Halifax Regional Police broke two glass ceilings last week, as its class of four new superintendents included the force’s first black and first female commissioned officer.

Don MacLean, Colleen Kelly, Robin McNeil and Jim Perrin were promoted Thursday in a packed ceremony at Halifax City Hall.
MacLean, who is black, grew up on Maynard Street, in the shadow of the police headquarters on Gottingen Street, but he never imagined himself inside the blue uniform. He said some people are born wanting to be cops and will make it happen, but his focus is on reaching out to people who don’t see policing in their future.

“They can be just as valuable as police officers and we have a duty to go out and find those people. Someone went out and found me,” he said. “And here I am today, superintendent 16 years later.”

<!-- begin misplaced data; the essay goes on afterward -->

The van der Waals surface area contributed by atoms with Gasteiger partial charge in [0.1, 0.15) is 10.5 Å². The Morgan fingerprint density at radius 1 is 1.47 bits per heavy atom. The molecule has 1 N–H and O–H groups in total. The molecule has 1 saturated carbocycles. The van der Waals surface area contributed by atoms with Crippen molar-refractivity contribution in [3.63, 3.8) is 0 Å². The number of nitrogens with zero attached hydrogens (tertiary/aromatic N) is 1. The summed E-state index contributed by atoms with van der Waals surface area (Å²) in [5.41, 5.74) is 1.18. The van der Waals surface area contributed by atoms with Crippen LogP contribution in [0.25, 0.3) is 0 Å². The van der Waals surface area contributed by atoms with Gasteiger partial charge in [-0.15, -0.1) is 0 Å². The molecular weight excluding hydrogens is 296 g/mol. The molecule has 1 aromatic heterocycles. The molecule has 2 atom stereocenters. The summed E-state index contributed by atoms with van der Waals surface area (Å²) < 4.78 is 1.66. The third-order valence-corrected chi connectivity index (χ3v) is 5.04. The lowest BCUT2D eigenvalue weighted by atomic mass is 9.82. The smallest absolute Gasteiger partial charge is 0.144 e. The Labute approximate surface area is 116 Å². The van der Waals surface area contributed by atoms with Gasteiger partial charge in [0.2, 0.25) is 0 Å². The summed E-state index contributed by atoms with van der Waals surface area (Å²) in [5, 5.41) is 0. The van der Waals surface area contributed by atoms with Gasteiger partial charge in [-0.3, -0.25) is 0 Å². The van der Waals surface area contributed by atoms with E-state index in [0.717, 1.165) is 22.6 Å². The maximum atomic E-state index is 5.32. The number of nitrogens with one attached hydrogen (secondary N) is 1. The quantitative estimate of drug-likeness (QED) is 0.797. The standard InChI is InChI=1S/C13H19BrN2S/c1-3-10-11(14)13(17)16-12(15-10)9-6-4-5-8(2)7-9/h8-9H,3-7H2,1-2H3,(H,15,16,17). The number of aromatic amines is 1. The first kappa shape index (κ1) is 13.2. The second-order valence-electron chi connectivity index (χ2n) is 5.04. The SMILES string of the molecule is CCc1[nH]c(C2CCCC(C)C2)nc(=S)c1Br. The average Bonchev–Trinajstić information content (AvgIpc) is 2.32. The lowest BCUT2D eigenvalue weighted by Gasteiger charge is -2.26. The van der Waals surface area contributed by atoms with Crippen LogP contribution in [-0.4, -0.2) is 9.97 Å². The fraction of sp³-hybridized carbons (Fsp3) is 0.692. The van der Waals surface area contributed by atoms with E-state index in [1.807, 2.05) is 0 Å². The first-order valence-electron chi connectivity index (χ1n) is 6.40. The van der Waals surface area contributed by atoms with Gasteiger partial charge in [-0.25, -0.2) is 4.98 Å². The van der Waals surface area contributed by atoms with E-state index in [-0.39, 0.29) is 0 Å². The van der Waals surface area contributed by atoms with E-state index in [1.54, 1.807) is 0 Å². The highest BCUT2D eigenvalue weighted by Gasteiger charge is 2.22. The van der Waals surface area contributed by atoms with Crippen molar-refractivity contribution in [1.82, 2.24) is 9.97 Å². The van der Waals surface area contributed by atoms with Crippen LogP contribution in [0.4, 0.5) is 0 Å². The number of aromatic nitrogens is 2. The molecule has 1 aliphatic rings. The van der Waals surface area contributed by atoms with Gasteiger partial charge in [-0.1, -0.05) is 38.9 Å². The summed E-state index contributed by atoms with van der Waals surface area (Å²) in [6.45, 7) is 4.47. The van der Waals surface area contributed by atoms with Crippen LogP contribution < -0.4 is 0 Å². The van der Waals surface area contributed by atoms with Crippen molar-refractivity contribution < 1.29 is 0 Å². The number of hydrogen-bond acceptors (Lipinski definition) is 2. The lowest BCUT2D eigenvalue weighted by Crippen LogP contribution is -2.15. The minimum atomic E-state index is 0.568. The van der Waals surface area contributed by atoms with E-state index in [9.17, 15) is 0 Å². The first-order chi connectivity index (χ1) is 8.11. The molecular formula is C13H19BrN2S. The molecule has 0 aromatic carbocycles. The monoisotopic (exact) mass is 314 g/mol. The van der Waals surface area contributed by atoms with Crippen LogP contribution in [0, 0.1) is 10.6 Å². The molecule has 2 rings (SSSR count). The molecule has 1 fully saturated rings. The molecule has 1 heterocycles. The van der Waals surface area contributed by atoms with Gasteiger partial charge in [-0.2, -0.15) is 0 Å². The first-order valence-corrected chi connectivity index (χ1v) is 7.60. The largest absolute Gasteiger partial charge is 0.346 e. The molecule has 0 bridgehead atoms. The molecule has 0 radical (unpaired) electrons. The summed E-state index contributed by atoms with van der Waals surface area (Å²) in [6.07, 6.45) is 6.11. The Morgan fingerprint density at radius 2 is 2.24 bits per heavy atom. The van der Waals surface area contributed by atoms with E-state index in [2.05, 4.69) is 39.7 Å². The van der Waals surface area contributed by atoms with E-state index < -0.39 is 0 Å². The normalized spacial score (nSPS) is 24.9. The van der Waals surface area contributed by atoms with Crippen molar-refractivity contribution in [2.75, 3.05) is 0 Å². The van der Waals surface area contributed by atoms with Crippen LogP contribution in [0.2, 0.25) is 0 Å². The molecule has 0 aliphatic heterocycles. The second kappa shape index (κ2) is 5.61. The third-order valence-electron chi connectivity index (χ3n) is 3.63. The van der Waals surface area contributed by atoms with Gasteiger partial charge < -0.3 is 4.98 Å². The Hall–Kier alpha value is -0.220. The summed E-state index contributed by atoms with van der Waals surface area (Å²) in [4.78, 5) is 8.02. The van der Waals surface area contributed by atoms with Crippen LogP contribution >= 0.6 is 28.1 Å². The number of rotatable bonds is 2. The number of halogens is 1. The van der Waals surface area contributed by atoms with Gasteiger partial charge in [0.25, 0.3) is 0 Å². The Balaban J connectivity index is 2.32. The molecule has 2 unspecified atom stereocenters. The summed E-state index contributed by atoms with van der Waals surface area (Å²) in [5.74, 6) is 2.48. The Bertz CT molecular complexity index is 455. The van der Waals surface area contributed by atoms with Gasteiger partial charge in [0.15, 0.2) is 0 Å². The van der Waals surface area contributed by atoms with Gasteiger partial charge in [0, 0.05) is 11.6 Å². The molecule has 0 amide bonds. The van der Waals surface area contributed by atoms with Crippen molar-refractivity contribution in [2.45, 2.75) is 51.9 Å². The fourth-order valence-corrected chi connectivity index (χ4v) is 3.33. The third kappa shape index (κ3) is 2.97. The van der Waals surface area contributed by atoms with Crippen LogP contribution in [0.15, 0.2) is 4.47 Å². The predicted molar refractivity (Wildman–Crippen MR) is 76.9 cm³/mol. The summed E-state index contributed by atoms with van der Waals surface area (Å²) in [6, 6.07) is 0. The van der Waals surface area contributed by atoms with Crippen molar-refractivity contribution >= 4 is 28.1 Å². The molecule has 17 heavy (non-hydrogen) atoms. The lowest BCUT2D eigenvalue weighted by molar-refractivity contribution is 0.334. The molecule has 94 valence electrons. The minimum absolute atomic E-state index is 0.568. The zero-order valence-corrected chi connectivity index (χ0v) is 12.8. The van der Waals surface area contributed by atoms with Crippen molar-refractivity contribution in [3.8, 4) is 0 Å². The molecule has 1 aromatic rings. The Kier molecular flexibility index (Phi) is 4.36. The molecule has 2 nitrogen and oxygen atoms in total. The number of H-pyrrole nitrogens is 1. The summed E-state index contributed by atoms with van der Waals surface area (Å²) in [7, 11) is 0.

He acknowledged his promotion had a wider importance for the relationship between the police force and black people.

“It’s a personal achievement that’s significant,” he said. “It’s not just me, it’s recognizing those people that came before, that maybe this wasn’t a realistic opportunity for them. Moving forward, there are people that will come behind me and recognize that it can be done. That’s pretty powerful stuff.”

Kelly became the first female police superintendent in the same week that Josee Kurtz became the first woman to take command of a Canadian war ship.

“Today marks a tremendous day in the history of Halifax Regional Police and I’m proud to be (part of it),” said Kelly, a 20-year veteran. She’s seen a steady rise in female officers in the force’s ranks.

“You’re seeing more females within policing. It’s probably going to be less a novelty now, which is nice to see.”

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